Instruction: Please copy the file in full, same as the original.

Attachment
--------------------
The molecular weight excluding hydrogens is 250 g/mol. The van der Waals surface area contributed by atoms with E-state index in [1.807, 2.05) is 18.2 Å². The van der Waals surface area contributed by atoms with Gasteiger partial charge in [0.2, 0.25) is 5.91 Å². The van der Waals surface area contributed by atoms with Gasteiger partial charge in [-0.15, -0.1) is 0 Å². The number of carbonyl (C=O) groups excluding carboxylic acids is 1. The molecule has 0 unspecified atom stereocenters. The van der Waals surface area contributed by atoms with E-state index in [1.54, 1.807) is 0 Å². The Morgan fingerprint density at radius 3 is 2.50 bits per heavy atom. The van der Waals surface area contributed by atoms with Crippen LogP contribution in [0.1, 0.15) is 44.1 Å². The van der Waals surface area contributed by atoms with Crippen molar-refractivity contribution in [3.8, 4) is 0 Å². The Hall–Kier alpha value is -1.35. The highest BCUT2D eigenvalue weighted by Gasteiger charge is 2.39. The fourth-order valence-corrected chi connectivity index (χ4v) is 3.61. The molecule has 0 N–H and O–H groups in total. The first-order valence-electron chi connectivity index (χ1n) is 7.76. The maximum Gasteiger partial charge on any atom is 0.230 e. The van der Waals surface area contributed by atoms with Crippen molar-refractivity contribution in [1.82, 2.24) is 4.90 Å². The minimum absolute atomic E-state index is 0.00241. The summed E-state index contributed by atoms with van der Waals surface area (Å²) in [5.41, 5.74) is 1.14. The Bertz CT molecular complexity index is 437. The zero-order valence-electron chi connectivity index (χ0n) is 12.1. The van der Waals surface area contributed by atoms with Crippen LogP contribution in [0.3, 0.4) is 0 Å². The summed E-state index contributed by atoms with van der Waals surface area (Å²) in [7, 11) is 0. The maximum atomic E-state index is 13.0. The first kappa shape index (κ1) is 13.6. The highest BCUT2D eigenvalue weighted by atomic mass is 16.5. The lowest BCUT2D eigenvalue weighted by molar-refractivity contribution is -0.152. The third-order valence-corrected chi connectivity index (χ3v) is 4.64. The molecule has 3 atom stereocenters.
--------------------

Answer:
The molecular weight excluding hydrogens is 250 g/mol. The van der Waals surface area contributed by atoms with E-state index in [1.807, 2.05) is 18.2 Å². The van der Waals surface area contributed by atoms with Gasteiger partial charge in [0.2, 0.25) is 5.91 Å². The van der Waals surface area contributed by atoms with Gasteiger partial charge in [-0.15, -0.1) is 0 Å². The number of carbonyl (C=O) groups excluding carboxylic acids is 1. The molecule has 0 unspecified atom stereocenters. The van der Waals surface area contributed by atoms with E-state index in [1.54, 1.807) is 0 Å². The Morgan fingerprint density at radius 3 is 2.50 bits per heavy atom. The van der Waals surface area contributed by atoms with Crippen LogP contribution in [0.1, 0.15) is 44.1 Å². The van der Waals surface area contributed by atoms with Crippen molar-refractivity contribution in [3.8, 4) is 0 Å². The Hall–Kier alpha value is -1.35. The highest BCUT2D eigenvalue weighted by Gasteiger charge is 2.39. The fourth-order valence-corrected chi connectivity index (χ4v) is 3.61. The molecule has 0 N–H and O–H groups in total. The first-order valence-electron chi connectivity index (χ1n) is 7.76. The maximum Gasteiger partial charge on any atom is 0.230 e. The van der Waals surface area contributed by atoms with Crippen molar-refractivity contribution in [1.82, 2.24) is 4.90 Å². The minimum absolute atomic E-state index is 0.00241. The summed E-state index contributed by atoms with van der Waals surface area (Å²) in [5.41, 5.74) is 1.14. The Bertz CT molecular complexity index is 437. The zero-order valence-electron chi connectivity index (χ0n) is 12.1. The van der Waals surface area contributed by atoms with Crippen LogP contribution in [0.3, 0.4) is 0 Å². The summed E-state index contributed by atoms with van der Waals surface area (Å²) in [7, 11) is 0. The maximum atomic E-state index is 13.0. The first kappa shape index (κ1) is 13.6. The highest BCUT2D eigenvalue weighted by atomic mass is 16.5. The lowest BCUT2D eigenvalue weighted by molar-refractivity contribution is -0.152. The third-order valence-corrected chi connectivity index (χ3v) is 4.64. The molecule has 3 atom stereocenters.